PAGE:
NATIONAL flag carrier, Air Zimbabwe needs an eye-watering US$1 billion to nurse itself to health by reclaiming its old routes, opening new ones, honouring its obligations and replenishing its fleet, it has been learnt.
The gigantic bill has cast doubts on whether the airline will be able to function as a fully-fledged commercial flight service in the short to medium term.
It is estimated that a huge chunk of the money – $700 million – is needed for the purchase of modern aircrafts that will endear it with travellers and cut its bill through efficiencies in fuel consumption.
About $300 million is needed to settle nagging debts made up of obligations resulting from navigation, landing, handling fees, fuel supplies, salary arrears and rentals.
Previously, Government considered taking over the airline’s $300 million toxic debt as a deliberate effort to clean the parastatal’s balance sheet and make it attractive to potential suitors.
Aviation experts believe that Air Zimbabwe needs to be re-modelled into a budget airline, mainly targeting local and regional routes as it can no longer compete with well-resourced international airlines that are now dominating its traditional routes.
Dubai-based Emirates recently announced that it will replace the Airbus A340-300 that is serving the Zambia-Zimbabwe route with a larger Boeing 777-300ER.
Chairperson of the Parliamentary Portfolio Committee on Transport and Infrastructural Development, Mr Dexter Nduna told The Sunday Mail Business last week that in the short term, the airline had to clear its obligations with international creditors, particularly for landing fees, in order to start plying lucrative routes such as the Harare-London route.
Air Zimbabwe abandoned the Harare-London route in January 2012 after its Boeing 767 was impounded at Gatwick Airport in London over a US$1,2 million debt with a United States parts supplier. The aircraft was held at the London airport for more than two weeks before it was released after payment of the debt.
Another aircraft was seized in December 2011 in Johannesburg over a separate unpaid bill resulting in the Harare-Johannesburg route being temporarily shelved. The route has since been resumed.
It has since been established that there are three writes of execution on Air Zimbabwe in London that make it impossible for the route to be resumed.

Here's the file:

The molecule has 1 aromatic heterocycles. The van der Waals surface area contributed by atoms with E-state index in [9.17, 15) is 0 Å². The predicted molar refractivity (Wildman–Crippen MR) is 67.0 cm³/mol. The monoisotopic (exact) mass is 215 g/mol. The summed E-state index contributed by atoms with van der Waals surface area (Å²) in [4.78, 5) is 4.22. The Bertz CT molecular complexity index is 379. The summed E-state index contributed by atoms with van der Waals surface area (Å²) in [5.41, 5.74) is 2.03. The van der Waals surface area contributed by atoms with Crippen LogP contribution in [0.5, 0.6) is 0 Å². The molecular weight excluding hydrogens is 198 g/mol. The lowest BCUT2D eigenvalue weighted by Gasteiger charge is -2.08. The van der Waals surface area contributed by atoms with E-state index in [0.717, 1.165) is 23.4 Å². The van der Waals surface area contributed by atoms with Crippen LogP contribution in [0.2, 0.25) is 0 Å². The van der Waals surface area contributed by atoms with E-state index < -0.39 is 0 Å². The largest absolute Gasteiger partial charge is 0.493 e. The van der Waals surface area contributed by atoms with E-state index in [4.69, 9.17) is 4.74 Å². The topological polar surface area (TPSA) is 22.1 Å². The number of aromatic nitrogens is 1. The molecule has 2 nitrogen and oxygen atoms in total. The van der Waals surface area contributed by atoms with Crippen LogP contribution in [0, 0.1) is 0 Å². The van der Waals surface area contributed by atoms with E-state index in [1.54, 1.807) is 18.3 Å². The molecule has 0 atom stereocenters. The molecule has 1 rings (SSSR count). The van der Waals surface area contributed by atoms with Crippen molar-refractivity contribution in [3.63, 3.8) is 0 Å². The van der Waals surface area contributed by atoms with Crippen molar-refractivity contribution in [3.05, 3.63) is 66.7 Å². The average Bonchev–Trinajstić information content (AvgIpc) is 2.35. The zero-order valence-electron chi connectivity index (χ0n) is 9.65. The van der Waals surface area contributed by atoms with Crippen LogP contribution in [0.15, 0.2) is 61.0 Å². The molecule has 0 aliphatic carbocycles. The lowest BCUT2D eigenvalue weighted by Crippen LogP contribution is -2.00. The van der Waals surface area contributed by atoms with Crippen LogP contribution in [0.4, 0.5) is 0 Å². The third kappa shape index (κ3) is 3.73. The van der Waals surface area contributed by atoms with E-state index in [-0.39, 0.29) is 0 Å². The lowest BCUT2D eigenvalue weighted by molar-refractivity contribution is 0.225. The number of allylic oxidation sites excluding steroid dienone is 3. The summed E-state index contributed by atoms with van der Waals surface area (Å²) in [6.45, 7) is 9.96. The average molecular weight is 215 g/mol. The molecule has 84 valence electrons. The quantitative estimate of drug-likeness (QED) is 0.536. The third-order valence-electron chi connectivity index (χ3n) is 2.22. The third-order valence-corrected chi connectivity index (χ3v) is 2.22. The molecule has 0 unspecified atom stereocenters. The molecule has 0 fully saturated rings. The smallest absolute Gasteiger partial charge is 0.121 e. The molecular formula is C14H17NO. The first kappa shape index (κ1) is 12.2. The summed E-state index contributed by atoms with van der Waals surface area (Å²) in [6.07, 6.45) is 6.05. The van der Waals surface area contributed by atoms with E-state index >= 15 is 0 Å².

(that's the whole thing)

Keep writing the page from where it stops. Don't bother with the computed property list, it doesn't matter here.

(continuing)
An estimated $10 million is needed to pay off creditors to clear the way for the lucrative route.
“Last year, we said Finance Minister (Patrick) Chinamasa should give Air Zimbabwe about $10 million to pay off foreign creditors, $6 million to open up new routes, $2,5 for aircraft refurbishment and $2,7 million for the International Air Transport Association (IATA) clearing house that has been outstanding in order to facilitate landing and taking off in foreign lands.
“He promised that he will give Air Zimbabwe that money. In my view, if that money was to be availed, and a number of other strategies such as opening the DRC, London and Beijing routes, that can make Air Zimbabwe viable again and help it come out of debt,” said Mr Nduna.
Stakeholders opine that Air Zimbabwe needs a strategic partner for leverage for it to roll out its ambitious plans. Government says it is already talking to potential partners.
Although the identity of the suitors have been kept under wraps, sources say they have been active engagements with Turkish Airways and Emirates.
There are real fears that the $1 billion bill presented by Air Zimbabwe bosses to the Parliamentary Portfolio Committee on Transport and Infrastructure Development might be a real turnoff for serious investors. Mr Nduna believes that the flag carrier needs to make baby steps first before launching itself onto the international market.
“The way forward for Air Zimbabwe is to start small and grow gradually. For instance, Air Zimbabwe can start leasing small aircraft which will criss-cross the domestic routes — ferrying tourists and businesspeople — while using its long-haul aircraft on international routes.
“Using humongous aircraft on domestic routes will not be helpful to Air Zimbabwe. The issue at the moment is to forget where we were and concentrate on where we are. That way we can revive the national airliner,” added Mr Nduna.
Air Zimbabwe acting chief executive, Mr Edmund Makona has in the past said they were amenable to leasing smaller aircraft for local routes, which would entail retiring or leasing its expensive and old 737-200 aircrafts, but it also plans to keep using the long range 767-200ER planes.